Jewish Law & Customs

Jewish virtual shulkhan_arukh
3. Even ha­Ezer-laws concerning Jewish marriage and divorce.

A popular Jewish folktale tells of a young student who came to a prominent rabbi to be tested for ordination. The rabbi’s first question was “Name the five volumes of the Shulkhan Arukh.”

The student, thinking that the rabbi had made a slip of the tongue, named the four volumes, but the rabbi asked him to name the fifth.

“There is no fifth volume,” the student said.

“There is indeed,” the rabbi said. “Common sense is the fifth volume, and if you don’t have it, all your rulings will be of no use, even if you know the other four volumes by heart.”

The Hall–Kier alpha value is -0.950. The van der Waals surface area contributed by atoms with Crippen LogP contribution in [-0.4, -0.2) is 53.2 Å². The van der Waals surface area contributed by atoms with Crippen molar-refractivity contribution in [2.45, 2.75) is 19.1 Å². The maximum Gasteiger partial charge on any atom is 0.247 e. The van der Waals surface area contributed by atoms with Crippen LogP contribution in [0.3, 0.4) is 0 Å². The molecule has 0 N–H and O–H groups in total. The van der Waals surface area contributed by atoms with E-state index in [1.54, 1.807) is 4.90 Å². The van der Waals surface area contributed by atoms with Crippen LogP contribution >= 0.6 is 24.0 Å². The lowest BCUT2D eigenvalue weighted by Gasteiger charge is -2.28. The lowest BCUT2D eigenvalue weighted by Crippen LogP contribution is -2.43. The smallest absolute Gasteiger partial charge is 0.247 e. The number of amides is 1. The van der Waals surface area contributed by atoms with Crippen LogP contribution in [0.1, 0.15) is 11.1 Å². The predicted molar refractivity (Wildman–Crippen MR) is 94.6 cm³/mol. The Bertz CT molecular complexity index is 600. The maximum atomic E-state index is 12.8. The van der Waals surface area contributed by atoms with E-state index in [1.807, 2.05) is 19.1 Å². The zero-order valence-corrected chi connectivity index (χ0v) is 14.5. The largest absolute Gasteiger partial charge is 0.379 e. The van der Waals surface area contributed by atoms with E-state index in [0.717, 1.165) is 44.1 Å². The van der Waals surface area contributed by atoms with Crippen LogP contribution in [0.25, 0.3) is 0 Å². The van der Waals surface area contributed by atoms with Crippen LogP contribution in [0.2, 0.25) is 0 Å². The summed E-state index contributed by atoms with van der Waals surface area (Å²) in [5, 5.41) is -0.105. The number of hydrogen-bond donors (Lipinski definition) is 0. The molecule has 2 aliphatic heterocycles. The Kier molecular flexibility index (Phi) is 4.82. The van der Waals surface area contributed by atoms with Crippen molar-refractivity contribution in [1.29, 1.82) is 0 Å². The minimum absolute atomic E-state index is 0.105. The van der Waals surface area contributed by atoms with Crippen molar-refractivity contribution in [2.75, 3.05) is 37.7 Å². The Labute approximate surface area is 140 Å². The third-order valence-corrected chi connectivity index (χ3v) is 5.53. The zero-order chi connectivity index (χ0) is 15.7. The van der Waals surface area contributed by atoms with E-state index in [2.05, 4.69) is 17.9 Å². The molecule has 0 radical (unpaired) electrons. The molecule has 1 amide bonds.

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6 comments on “Jewish Law

    • The Sefer Chassidim – (A halachic work, written in the 12th century by one of the great Baalei Tosafos (Talmudic commentators), Rabeinu Yehudah HaChasid.) says that one shouldn’t wear the shoes of one who has passed away.

      Since dreams are largely a result of one’s thoughts while awake, the fear is that wearing a deceased’s shoes will cause the person to think about it by day—perhaps causing this “bad omen” dream.

      Please read the full article for more details.

      There is no restriction against wearing other clothing of the deceased. Koreis Habris 51, brought in Nitei Gavriel 132 footnote 6 shulchan aruch

      Jews are allowed to wear the clothing of a deceased person, but there has arisen a widespread custom – based on the writings of Rabbi Yehuda Hachasid – to avoid wearing his shoes.

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